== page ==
England: How to see London in 1 day

I find myself in London this week. What a privilege, and Tom was even able to tag along. He has to put up with my working, but we will squeeze in some sightseeing as well. (As I type this, I am hearing myself say it in "British". By the end of the week I'm afraid I'll bloody speak it too.

Today, when asked if he wanted a newspaper, Tom smartly remarked "I don't read British, sorry."

^ We arrived at 7 AM, so we had a bit of waking up to do. A large latte would do the trick, along with the perfect English snack, scones with preserves and clotted cream.

^ We then took a relaxing riverboat tour on the river Thames. You can see St. Paul's cathedral off to the right.

Our guide, with his dry British wit, kept us very well entertained. "This first-class cruiser has many exits. In case of an emergency, please exit . . . any where you bloody like." And, "if you find your life jacket doesn't work, please return it to us and we will give you a new one."

^ One of the many bridges we crossed under.

^ The Millennium Bridge is known to locals as the "wobbly" bridge. I dare you to cross it.

^ The actual London bridge happens to be one of the most understated on the river. This is not the original. That one, as you may remember, fell down. This one was mostly built by women during the war. Leave it to the ladies to be the practical ones. Our tour guide tried to point out its flaws as we floated under it, but we all knew he wouldn't be finding any. After all, it was built by women.

^ This is the tower of London. It is mostly known as a place of execution for traitors. You can see a sign on the wall edge that reads "Entry to the Traitor's Gate" that is now covered by water.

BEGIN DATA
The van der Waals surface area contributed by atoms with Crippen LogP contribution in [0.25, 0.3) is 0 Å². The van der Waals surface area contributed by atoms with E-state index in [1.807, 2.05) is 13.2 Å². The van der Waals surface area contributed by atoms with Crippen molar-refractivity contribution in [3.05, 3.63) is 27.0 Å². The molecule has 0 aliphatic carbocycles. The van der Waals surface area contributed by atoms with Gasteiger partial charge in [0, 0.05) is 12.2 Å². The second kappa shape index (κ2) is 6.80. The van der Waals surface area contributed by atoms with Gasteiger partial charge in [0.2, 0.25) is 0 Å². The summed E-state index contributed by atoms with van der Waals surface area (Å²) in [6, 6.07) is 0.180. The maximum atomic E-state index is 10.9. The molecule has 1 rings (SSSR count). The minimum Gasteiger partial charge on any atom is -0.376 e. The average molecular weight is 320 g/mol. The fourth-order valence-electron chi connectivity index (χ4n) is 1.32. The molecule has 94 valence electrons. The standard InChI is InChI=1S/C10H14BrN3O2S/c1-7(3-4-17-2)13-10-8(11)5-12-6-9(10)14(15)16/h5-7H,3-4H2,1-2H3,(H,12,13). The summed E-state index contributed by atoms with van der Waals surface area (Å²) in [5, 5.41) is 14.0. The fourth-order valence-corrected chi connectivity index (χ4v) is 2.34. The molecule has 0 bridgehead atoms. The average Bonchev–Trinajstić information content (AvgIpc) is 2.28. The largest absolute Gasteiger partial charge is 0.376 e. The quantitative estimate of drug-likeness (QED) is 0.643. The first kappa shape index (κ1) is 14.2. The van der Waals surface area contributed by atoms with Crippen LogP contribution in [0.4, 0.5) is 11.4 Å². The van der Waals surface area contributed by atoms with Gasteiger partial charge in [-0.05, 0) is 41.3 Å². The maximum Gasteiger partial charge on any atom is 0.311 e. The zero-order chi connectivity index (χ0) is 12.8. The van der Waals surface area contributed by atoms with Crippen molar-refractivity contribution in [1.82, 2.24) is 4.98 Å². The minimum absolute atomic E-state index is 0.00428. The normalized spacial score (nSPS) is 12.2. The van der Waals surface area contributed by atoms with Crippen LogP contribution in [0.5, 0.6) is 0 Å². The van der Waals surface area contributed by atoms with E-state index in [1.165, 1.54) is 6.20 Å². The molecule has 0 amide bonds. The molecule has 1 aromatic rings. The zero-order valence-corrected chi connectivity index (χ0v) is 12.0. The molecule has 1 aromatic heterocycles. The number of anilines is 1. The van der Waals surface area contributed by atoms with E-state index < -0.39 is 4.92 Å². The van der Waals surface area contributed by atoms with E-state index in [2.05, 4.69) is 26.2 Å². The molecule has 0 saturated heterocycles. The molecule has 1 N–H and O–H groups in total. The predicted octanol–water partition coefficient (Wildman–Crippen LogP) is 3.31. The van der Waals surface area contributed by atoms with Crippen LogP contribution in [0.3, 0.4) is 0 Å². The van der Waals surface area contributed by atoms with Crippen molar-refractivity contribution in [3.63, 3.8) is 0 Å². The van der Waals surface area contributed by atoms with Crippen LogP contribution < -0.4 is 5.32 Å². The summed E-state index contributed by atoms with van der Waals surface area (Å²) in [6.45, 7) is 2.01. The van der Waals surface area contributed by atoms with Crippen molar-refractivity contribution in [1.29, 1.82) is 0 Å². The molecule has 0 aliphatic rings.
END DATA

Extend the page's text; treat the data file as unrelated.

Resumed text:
^ The tower bridge.

^ This monument marks the place where the famous London fires of 1666 started.

^ This is the London Eye, the largest observation wheel in the world. Each car holds 25 people, and it actually takes a full 1/2 hour to revolve one turn. Our guide said you can actually get married in one. They have you married by the time you hit the top, and it's all downhill from there.

^ The Houses of Parliament

^ Big Ben, of course.

^ The Westminster Abbey. This place was beautiful.

^ Some London row houses. I'd imagine it costs a fortune to live here.

^ A taste of English gardening, with Buckingham palace off in the distance.

^ The back side of 10 Downing, where the Prime Minister lives.

^ More government buildings.

^ The bark of this tree must be where cammo comes from.

^ Buckingham Palace. We were not able to see the changing of the guards, so we might have to return there.

^ Our hotel, Le Meridian on Piccadilly Circus.

^ In our lovely room, leaving for dinner at La Caprice, where we met the CEO of the printer we are using here.